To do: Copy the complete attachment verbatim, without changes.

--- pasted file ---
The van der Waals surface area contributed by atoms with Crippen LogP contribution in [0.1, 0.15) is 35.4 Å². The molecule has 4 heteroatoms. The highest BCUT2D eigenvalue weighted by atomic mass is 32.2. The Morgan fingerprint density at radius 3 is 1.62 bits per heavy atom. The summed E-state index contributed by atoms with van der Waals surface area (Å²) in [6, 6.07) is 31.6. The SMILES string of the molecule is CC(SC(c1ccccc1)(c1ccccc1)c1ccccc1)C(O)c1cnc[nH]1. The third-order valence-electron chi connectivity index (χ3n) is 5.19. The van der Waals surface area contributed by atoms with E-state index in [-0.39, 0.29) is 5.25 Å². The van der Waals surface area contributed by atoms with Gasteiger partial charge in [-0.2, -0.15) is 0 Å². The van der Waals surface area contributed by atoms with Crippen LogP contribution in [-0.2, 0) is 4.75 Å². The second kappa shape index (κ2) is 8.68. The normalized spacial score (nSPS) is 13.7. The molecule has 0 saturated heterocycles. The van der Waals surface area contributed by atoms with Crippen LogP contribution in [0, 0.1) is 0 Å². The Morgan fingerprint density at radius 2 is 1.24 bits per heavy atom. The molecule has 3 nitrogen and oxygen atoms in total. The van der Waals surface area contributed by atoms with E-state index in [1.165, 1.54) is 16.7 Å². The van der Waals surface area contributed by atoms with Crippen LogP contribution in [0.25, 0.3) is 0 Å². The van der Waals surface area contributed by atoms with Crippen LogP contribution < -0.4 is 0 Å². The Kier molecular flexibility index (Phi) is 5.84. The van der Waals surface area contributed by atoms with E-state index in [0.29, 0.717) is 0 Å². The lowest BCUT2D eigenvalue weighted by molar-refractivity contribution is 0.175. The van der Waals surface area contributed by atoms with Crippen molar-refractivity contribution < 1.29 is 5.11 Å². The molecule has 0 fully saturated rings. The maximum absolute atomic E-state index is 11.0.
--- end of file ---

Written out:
The van der Waals surface area contributed by atoms with Crippen LogP contribution in [0.1, 0.15) is 35.4 Å². The molecule has 4 heteroatoms. The highest BCUT2D eigenvalue weighted by atomic mass is 32.2. The Morgan fingerprint density at radius 3 is 1.62 bits per heavy atom. The summed E-state index contributed by atoms with van der Waals surface area (Å²) in [6, 6.07) is 31.6. The SMILES string of the molecule is CC(SC(c1ccccc1)(c1ccccc1)c1ccccc1)C(O)c1cnc[nH]1. The third-order valence-electron chi connectivity index (χ3n) is 5.19. The van der Waals surface area contributed by atoms with E-state index in [-0.39, 0.29) is 5.25 Å². The van der Waals surface area contributed by atoms with Gasteiger partial charge in [-0.2, -0.15) is 0 Å². The van der Waals surface area contributed by atoms with Crippen LogP contribution in [-0.2, 0) is 4.75 Å². The second kappa shape index (κ2) is 8.68. The normalized spacial score (nSPS) is 13.7. The molecule has 0 saturated heterocycles. The van der Waals surface area contributed by atoms with Crippen LogP contribution in [0, 0.1) is 0 Å². The Morgan fingerprint density at radius 2 is 1.24 bits per heavy atom. The molecule has 3 nitrogen and oxygen atoms in total. The van der Waals surface area contributed by atoms with E-state index in [1.165, 1.54) is 16.7 Å². The van der Waals surface area contributed by atoms with Crippen LogP contribution in [0.25, 0.3) is 0 Å². The van der Waals surface area contributed by atoms with Crippen LogP contribution < -0.4 is 0 Å². The Kier molecular flexibility index (Phi) is 5.84. The van der Waals surface area contributed by atoms with E-state index in [0.29, 0.717) is 0 Å². The lowest BCUT2D eigenvalue weighted by molar-refractivity contribution is 0.175. The van der Waals surface area contributed by atoms with Crippen molar-refractivity contribution < 1.29 is 5.11 Å². The molecule has 0 fully saturated rings. The maximum absolute atomic E-state index is 11.0.